Imagine this. Your car drives you to work, then drops you off at the front door. You hop out (no tip necessary), and the car drives away. Where does it go? Well, that depends. If you're just commuting, you don't really need to own the car, so the car might drive away and pick someone else up. If you do need to own the car (if you have kids, you probably need to own your car), the car finds available parking nearby. When you're ready to go, your car (or a nearby available car) comes to pick you up. No more parallel parking!

    Just to reiterate, in case you missed it, you probably don't need to own a car. You can have all of the benefits of owning a car (and then some), without all the hassle of ownership. It's like zipcar, but better.

    No more collisions with pedestrians and cyclists

    Two weeks ago I was riding my bike home from work and a car pulled out right in front of me, leaving me no time to stop. I broke my leg, and I won't be able to bike or drive for a long time. I am dependent on others for almost everything. I am very fortunate that all I broke was my leg. In 2011, 677 cyclists and 4,432 pedestrians were killed in collisions with motor vehicles[5, 6]. In my case, the driver just didn't look before he entered my lane. Self-driving cars may not prevent every collision with cyclists and pedestrians, but they would prevent most. They would have prevented mine.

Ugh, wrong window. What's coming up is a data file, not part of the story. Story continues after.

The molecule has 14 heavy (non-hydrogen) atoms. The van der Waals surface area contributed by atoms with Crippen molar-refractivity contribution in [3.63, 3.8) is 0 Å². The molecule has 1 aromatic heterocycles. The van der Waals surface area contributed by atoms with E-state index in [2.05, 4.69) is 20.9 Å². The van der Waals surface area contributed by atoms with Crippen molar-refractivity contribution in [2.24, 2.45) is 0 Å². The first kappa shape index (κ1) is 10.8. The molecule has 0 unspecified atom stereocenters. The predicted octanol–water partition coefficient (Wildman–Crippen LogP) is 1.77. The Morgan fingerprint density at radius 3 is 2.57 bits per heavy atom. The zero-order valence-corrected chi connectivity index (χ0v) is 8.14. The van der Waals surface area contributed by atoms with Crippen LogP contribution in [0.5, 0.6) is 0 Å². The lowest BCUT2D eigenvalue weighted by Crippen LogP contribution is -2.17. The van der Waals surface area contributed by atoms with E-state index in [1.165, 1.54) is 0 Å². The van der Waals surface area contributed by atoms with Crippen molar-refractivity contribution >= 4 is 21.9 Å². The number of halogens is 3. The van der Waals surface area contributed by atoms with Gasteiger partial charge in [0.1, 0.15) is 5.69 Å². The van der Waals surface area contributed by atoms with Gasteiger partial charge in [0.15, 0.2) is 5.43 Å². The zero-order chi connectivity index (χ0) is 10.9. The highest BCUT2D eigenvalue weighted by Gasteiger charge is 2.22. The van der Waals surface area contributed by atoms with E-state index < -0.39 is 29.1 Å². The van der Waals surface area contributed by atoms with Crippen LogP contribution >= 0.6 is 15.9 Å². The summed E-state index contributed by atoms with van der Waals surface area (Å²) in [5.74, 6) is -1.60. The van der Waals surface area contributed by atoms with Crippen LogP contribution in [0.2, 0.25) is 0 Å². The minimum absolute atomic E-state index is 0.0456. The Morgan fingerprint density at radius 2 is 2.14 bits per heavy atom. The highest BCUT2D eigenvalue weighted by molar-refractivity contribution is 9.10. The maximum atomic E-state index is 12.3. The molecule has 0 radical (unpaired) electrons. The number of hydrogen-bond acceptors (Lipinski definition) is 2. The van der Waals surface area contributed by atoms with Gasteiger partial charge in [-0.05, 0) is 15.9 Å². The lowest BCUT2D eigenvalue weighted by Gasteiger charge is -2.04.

No more collisions with other cars

    Self-driving cars have sensors all over. There are no blind spots, and they see in all directions at the same time. I can't say that there would never be another collision between cars, but they would certainly be a rarity.

    What a self-driving car sees

    No more drunk driving (or distracted driving)

    When people aren't driving, they can't drive drunk, or distracted, or angry. No more DUI's, texting deaths, or road rage related shootings. In fact, no more speeding tickets or parking tickets, either.

    The idea of self-driving cars has interested me for years. My collision two weeks ago has significantly strengthened that interest. I won't stop riding my bike (I actually don't have a bike right now. The one I had broke in half), but I'm going to do what I can to make the road safer for everyone. I am starting by taking Udacity's Artificial Intelligence for Robotics course, taught by Sebastian Thrun, the man behind Stanford's winning DARPA Grand Challenge car, Stanley, and the Google Self-Driving cars. Self-driving cars will change the world for the better.

  8. Computer Hardware for programmers

    Posted 2013-09-10 02:11 AM GMT